The Book Room at Bradley Court.
In the Book Room, a mirror the Messels found in Italy is topped with monkeys and an angel.  Thomas designed the file cabinet disguised as a bookcase and a pair of black and gold lyre-form tray tables.

The Drawing Room at Bradley Court.
The Drawing Room, dating from 1780, is used primarily in the summer.  As Pepe sometimes paints there because of the light from the full-length curtainless windows, Thomas designed a chiffonier that houses stereo equipment and a credenza that stores her canvases.

Hal Messel in the Drawing Room at Bradley Court.
Lord Snowdon was the one who introduced Thomas and Pepe to Bradley Court in 1981, soon after they were married.

A French cherrywood table extends from the dining room to the kitchen.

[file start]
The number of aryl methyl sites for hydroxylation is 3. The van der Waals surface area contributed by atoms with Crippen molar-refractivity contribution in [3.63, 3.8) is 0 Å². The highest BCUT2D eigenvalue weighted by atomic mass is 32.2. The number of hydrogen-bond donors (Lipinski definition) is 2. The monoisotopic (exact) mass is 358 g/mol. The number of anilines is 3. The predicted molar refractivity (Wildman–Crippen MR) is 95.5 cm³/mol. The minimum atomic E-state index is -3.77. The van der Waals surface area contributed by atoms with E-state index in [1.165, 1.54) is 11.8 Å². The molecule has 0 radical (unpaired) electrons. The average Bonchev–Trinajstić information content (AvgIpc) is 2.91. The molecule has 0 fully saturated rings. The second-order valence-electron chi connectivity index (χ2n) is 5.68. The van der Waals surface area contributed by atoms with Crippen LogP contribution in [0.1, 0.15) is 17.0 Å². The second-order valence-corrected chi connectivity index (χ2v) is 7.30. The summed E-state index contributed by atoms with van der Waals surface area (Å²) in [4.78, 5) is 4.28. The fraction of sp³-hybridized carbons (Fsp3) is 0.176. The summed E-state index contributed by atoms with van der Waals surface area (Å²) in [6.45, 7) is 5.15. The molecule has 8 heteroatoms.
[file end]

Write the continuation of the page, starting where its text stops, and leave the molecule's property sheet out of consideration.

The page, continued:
The walnut and parcel gilt heraldic chairs were designed by Thomas Messel.
Not only did he suggest taking down the wall between the Kitchen and the Pantry, Lord Snowdon attacked the partition with a hammer and chisel, leaving them few options other than complete demoltion.  The resulting space combines Kitchen, Dining Room, and Family Room with a television and a minibar in two of Thomas' cabinets.

The 18th century continental bed in a Guest Room
displays a handmade quilt from Wales.

The stair in the north tower dates from the Georgian period.
The bronze table with a red velvet top was designed by
Messel and Alidad.
Pepe Messel in her attic studio.
Thomas Messel often works in the Garden House
in the summer rather than in his attic Studio.
He painted the "x" chair in the foreground.
Bugle, their Norfolk terrier, on the lawn
of the Garden House.
All photos by Simon Upton are from an article written by Tristram Holland and produced by Cynthia Frank from the April, 2005, issue of House & Garden magazine.

Thomas Messel is the editor of the book Oliver Messel: In the Theatre of Design that documents his uncle's influence on interior design, architecture, and fashion.